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      Effects of Intravenous Disopyramide on Coronary Hemodynamics and Vasodilator Reserve in Hypertrophic Obstructive Cardiomyopathy

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          Abstract

          Disopyramide reduces the subaortic pressure gradients and improves the clinical symptoms of patients with hypertrophic obstructive cardiomyopathy. Changes in coronary hemodynamics and vasodilator reserve in response to this agent have not been evaluated in such patients. To assess the acute effects of intravenous administration of disopyramide on coronary hemodynamics, microvascular dilatory capacity, and balance between myocardial oxygen supply and demand in hypertrophic obstructive cardiomyopathy, we examined 12 patients using an intravascular Doppler catheter and spectral analysis. Intravenous disopyramide 100 mg over 10 min caused mild increases in heart rate and aortic systolic pressure and a significant fall in left ventricular systolic pressure, resulting in a 13% decrease in the product of heart rate and left ventricular systolic pressure (from 1.13 ± 0.18 × 10<sup>4</sup> before disopyramide to 0.98 ± 0.17 × 10<sup>4</sup>beats/min × mm Hg 10 min afterwards; p < 0.05) and a reduction in the resting peak systolic pressure gradients of the left ventricular outflow tract. There was a 14% reduction in coronary blood flow (from 93.5 ± 13.2 to 80.3+ 11.6ml/min; p < 0.05) with an increase in coronary resistance (from 0.94 ± 0.16 to 1.23 ± 0.21 mm Hg/ml/min; p < 0.001). The index of coronary vasodilator reserve remained unchanged. These findings suggest that intravenous disopyramide causes a coronary vasoconstrictive effect without significantly changing the coronary microvascular dilatory capacity, but this effect may not be harmful to the balance between myocardial oxygen supply and demand in patients with hypertrophic obstructive cardiomyopathy.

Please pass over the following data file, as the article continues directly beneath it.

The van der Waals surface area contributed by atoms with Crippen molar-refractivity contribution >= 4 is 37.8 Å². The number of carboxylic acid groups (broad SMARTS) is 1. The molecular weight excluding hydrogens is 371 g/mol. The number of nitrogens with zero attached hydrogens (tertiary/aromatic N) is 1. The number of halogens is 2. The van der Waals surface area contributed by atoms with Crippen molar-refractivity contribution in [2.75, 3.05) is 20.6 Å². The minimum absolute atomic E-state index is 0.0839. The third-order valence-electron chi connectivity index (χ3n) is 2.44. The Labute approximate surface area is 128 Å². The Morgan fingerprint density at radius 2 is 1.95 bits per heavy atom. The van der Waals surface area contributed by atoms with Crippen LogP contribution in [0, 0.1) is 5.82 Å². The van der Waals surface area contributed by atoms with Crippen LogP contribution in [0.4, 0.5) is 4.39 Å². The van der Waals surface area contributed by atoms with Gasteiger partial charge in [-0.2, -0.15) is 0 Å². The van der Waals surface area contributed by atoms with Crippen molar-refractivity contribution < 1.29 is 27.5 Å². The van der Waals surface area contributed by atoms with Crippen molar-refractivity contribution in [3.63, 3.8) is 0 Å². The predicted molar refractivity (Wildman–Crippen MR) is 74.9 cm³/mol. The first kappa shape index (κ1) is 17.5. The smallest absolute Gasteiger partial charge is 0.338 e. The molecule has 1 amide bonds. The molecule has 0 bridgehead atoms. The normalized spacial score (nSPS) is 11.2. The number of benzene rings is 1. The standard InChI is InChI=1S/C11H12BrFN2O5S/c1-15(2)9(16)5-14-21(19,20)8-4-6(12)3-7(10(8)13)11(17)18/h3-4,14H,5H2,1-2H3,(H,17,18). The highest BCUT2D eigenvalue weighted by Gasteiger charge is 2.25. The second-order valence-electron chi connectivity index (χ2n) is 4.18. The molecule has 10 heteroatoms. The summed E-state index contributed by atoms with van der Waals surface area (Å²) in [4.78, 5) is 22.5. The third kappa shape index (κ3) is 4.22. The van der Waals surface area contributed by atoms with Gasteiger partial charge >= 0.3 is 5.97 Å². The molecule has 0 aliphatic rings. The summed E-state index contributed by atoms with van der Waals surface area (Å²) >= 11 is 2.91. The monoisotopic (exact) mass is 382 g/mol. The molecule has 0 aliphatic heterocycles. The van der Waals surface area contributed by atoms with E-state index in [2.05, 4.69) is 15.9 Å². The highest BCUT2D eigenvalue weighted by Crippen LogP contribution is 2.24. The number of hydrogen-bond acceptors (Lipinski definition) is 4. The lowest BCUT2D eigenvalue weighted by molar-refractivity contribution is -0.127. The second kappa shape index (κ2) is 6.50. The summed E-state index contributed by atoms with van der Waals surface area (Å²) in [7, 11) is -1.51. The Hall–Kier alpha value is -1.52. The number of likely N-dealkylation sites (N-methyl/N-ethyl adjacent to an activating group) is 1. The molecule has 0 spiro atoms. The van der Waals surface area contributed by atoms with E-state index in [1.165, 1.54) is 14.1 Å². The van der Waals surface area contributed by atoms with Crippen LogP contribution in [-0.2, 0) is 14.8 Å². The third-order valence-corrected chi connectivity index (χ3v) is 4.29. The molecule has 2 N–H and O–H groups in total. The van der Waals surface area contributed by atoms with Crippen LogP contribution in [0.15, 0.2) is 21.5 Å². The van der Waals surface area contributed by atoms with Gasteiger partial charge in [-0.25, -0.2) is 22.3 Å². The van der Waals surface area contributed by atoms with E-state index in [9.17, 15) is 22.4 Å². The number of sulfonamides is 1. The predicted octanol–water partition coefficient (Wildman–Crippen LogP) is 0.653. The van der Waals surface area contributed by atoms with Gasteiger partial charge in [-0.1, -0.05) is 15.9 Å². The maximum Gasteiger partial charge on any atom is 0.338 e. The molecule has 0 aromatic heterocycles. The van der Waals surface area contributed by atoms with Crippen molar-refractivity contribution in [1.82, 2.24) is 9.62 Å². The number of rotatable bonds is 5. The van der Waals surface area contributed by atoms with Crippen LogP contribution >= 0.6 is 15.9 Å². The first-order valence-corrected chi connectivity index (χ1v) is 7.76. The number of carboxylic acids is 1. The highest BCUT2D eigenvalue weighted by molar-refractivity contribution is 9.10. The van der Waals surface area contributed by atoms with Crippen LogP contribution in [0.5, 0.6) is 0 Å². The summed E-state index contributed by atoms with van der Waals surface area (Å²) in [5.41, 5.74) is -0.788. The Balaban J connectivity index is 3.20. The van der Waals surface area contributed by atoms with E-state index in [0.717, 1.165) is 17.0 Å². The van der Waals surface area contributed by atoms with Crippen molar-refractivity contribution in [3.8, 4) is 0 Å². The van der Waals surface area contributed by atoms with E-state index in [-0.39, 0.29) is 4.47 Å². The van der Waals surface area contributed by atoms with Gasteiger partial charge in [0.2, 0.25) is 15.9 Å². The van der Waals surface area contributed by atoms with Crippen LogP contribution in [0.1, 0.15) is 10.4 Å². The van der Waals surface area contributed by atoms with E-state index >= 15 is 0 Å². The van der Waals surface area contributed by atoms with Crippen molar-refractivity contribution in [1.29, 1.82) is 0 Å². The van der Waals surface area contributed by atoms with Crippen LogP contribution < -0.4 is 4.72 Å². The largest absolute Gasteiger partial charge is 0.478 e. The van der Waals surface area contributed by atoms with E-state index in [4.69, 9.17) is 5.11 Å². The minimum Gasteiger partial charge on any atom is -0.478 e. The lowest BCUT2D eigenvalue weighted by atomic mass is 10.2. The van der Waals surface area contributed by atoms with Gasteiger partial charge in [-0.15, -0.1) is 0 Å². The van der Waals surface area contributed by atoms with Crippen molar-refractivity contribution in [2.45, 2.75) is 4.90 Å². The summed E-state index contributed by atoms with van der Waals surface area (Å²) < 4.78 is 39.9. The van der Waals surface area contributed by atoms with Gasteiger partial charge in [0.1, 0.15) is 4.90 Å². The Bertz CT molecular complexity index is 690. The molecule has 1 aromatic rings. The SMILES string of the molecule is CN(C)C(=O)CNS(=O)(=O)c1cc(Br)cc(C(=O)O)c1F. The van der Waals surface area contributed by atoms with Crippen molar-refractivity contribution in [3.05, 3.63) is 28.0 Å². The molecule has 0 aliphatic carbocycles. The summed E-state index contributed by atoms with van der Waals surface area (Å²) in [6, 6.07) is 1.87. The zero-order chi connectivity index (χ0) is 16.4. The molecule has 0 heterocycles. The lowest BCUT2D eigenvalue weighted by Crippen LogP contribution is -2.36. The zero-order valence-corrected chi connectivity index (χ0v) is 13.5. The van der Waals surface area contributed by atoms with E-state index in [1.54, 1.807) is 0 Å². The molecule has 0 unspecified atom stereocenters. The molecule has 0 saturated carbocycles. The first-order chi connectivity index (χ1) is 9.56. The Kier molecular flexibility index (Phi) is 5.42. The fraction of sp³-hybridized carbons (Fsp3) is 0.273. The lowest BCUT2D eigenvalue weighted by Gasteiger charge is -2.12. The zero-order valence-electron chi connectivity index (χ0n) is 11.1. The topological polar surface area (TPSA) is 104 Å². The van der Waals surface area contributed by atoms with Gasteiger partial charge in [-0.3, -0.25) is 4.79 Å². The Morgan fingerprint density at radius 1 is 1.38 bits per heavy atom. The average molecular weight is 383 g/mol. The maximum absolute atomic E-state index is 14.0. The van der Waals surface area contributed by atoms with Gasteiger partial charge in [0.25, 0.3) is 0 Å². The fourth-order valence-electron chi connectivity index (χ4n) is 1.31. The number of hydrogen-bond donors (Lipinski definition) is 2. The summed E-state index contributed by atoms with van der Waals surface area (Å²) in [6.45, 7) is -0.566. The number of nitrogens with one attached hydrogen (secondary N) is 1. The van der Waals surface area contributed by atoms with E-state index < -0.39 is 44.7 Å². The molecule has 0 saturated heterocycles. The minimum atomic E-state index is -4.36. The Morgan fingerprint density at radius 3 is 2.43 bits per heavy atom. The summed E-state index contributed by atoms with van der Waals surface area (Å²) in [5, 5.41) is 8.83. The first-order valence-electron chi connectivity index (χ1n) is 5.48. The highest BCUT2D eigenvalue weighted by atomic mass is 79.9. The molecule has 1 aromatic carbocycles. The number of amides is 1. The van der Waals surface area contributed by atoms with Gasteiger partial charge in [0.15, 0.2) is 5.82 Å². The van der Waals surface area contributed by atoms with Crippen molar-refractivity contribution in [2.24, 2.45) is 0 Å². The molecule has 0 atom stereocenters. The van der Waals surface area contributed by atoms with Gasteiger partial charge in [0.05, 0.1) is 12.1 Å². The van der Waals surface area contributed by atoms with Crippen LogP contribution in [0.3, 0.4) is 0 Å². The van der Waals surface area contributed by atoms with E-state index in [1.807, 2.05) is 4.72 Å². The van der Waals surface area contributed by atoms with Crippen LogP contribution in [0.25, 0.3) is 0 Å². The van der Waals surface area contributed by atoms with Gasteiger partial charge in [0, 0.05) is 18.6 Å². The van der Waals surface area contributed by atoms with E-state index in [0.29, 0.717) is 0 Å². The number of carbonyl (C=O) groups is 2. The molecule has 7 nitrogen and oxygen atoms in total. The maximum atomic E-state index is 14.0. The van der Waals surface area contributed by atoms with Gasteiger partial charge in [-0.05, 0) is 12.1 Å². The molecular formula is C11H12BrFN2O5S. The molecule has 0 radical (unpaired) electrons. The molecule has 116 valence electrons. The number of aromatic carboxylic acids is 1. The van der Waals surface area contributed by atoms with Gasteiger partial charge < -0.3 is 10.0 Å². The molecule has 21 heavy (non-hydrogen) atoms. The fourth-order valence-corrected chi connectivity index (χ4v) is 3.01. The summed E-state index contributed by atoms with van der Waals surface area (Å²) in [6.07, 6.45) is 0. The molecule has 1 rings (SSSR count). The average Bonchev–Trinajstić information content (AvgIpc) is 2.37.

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          Author and article information

          Journal
          CRD
          Cardiology
          10.1159/issn.0008-6312
          Cardiology
          S. Karger AG
          0008-6312
          1421-9751
          1996
          1996
          19 November 2008
          : 87
          : 1
          : 6-11
          Affiliations
          First Department of Internal Medicine, Shinshu University School of Medicine, Matsumoto, Japan
          Article
          177052 Cardiology 1996;87:6–11
          10.1159/000177052
          8631046
          © 1996 S. Karger AG, Basel

          Copyright: All rights reserved. No part of this publication may be translated into other languages, reproduced or utilized in any form or by any means, electronic or mechanical, including photocopying, recording, microcopying, or by any information storage and retrieval system, without permission in writing from the publisher. Drug Dosage: The authors and the publisher have exerted every effort to ensure that drug selection and dosage set forth in this text are in accord with current recommendations and practice at the time of publication. However, in view of ongoing research, changes in government regulations, and the constant flow of information relating to drug therapy and drug reactions, the reader is urged to check the package insert for each drug for any changes in indications and dosage and for added warnings and precautions. This is particularly important when the recommended agent is a new and/or infrequently employed drug. Disclaimer: The statements, opinions and data contained in this publication are solely those of the individual authors and contributors and not of the publishers and the editor(s). The appearance of advertisements or/and product references in the publication is not a warranty, endorsement, or approval of the products or services advertised or of their effectiveness, quality or safety. The publisher and the editor(s) disclaim responsibility for any injury to persons or property resulting from any ideas, methods, instructions or products referred to in the content or advertisements.

          Page count
          Pages: 6
          Categories
          General Cardiology

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